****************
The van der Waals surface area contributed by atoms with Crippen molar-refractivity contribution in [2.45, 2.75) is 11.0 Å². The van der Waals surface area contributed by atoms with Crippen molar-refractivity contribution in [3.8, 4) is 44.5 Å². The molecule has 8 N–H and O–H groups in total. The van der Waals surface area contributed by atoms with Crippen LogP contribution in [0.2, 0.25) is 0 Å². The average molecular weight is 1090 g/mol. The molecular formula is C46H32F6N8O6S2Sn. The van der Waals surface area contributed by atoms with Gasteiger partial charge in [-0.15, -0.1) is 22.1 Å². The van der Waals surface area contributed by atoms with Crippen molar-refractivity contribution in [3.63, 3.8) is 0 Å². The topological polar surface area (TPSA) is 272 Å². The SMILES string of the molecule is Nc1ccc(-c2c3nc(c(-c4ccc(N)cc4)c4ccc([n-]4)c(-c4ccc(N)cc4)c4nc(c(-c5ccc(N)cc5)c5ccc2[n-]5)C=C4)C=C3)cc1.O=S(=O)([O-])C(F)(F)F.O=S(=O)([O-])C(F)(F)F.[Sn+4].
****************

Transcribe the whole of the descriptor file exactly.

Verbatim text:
The van der Waals surface area contributed by atoms with Crippen molar-refractivity contribution in [2.45, 2.75) is 11.0 Å². The van der Waals surface area contributed by atoms with Crippen molar-refractivity contribution in [3.8, 4) is 44.5 Å². The molecule has 8 N–H and O–H groups in total. The van der Waals surface area contributed by atoms with Crippen LogP contribution in [0.2, 0.25) is 0 Å². The average molecular weight is 1090 g/mol. The molecular formula is C46H32F6N8O6S2Sn. The van der Waals surface area contributed by atoms with Gasteiger partial charge in [-0.15, -0.1) is 22.1 Å². The van der Waals surface area contributed by atoms with Crippen molar-refractivity contribution in [3.63, 3.8) is 0 Å². The topological polar surface area (TPSA) is 272 Å². The SMILES string of the molecule is Nc1ccc(-c2c3nc(c(-c4ccc(N)cc4)c4ccc([n-]4)c(-c4ccc(N)cc4)c4nc(c(-c5ccc(N)cc5)c5ccc2[n-]5)C=C4)C=C3)cc1.O=S(=O)([O-])C(F)(F)F.O=S(=O)([O-])C(F)(F)F.[Sn+4].